They used to cut the corn not quite ripe, because if it was dead ripe you would knock out a lot of the grain and it would be wasted on the floor so they used to cut it not quite ripe, it would ripen in the stooks and you had to pick up these things, carry one under each arm and go and put two down like so, and then another two and another two and maybe one at each end depending on the size of the crop however long you made them, and that was done as a matter of course. Then when it was time to gather it, it all had to be loaded with pitchfork onto the trailer which, in my day, was pulled by early tractors and a rick was made.
Now the ricks had to be made properly. They used to put bedding on the floor – faggots of wood – to keep it up off the damp ground which always attracted the rats and they would build the straw rick so that it got wider and wider and wider all the way around and some were rectangular. I can’t remember any round ones but they were rectangular so that the water wouldn’t run down the side of the rick and then they would build the roof up and old Frank Battershall but it wasn’t what I would call proper thatching like you do when you lay it on like so, it was more or less laid on but it did keep it waterproof and I can picture him now in one of the old barns over there cutting spars to thatch his ricks with.
And then of course at some point they had to thresh it out. So originally Grandfather, he bought a threshing machine, but the steam engine used to come in to power it and there’s film of that happening on this farm video. Latterly Grandfather put up a big barn. One of the original barns over there, he put up a big barn because once they opened a rick up they had to keep it dry and that meant they would have to put the thatch back or sheet it down so once they had done whatever they wanted to do of it they would then load the rest up and take it in the barn so it was all under cover and they would bring the thresher there and do it there.
Yvonne: It would be great if we could get the video and sync it up with you telling the story, because you would have all the visuals as well.
Ken Dawe: That went on for quite some while. I mean hay, like I said, in early days was still loose and they used to have to cut it out with a hay knife. Again, the roof was thatched to keep it dry and they would take so much back and they had this long… (I think there’s one up in the shed you might want). It’s a thing about this long, about this wide, with a point, with a very sharp edge with a couple of handles
Yvonne: We’ve got a lot of old farm equipment in the museum, you know.
Ken Dawe: They have to cut it down through then load that and take it back to the barn. Chuck it up in the barn and then feed it down into the hay racks
Yvonne: We’ve got quite a lot of implements on the walls upstairs
Ken Dawe: So have I, because the farmhouse where Rhoda is was covered in that sort of thing, and it’s all up in the shed there.
And then the first thing they did to improve matters, they got a stationary baler which was parked up. A big Fisher Humphries one I think it was – again, driven by a tractor and a long belt – and we had a more modern tractor hay sweep and the hay was in rows as it was turned and he would sweep up the hay and then take it down to where this big baler was, and it had to be chucked up from the ground on to the top of the baler and that would go through and you had the big thing feeding it down and the big ramp squeezing it up. It made ever such big heavy bales and originally they had wire on them but they changed that over to cord, and that’s how it was done, and then of course along comes the pick-up baler towed behind a tractor and then now it’s all round bales.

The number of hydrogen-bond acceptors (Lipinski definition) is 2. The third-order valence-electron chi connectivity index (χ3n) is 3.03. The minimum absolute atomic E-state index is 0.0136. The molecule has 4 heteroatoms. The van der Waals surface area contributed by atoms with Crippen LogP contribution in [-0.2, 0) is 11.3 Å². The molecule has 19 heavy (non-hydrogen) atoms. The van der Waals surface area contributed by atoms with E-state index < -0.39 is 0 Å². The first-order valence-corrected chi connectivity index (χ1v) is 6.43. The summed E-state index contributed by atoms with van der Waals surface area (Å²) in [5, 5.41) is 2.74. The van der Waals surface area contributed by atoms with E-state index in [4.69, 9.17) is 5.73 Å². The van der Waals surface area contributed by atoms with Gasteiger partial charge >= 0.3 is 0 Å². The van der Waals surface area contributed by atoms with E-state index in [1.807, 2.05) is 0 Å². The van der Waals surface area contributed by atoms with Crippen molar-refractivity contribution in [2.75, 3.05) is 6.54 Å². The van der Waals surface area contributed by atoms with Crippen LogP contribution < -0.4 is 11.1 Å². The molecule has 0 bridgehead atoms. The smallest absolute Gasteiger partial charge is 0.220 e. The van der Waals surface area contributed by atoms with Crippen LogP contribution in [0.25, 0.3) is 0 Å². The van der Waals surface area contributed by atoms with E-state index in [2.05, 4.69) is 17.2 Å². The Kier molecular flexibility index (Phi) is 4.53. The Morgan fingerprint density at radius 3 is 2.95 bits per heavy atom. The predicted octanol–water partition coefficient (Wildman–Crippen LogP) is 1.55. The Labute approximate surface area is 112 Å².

There’s film of Grandfather riding on the self-binder, as they called it, which produced the sheaves, pulled by his eldest son with an old early Fordson tractor with metal wheels and that’s how they did it. Then, of course, in later life since I was on the farm, they’ve had an early towed by a tractor combine but it was a bagger. The corn was all put in two hundredweight sacks in those days and then they would be slid down onto a trailer and we would have to take them back to the farm and stack them. In those days two hundredweight was the norm and they latterly changed it to three bushels which was a hundredweight and a half and now I don’t think they are allowed to lift that sort of weight.
We used to lug around two hundredweight sacks. You used to put them on your back, carry them up the loft steps and tip them in the bins up there. You wouldn’t believe what we had to do. Then they changed that to a self-propelled combine and they had an early one and then a later one and then when that went we got a bit more modern and had the yellow what was a Clayson combine in those days which has now developed into New Holland. Roger’s got a New Holland combine – a super duper thing – even since I left the farm. But it’s all we had, there wasn’t anything different to do.
Other crops that we used to grow… it was a 600 acre farm because Grandfather came to Ashill which was 240 acres which was like the basis of it and then he bought – call it what you will – Manor Farm or Radway Farm up over that way – that was another 200 and then in the early fifties the brothers bought Coombe Farm which was another 200 odd acres so that made 640 acres
Yvonne: That’s over the back, Coombe way, that area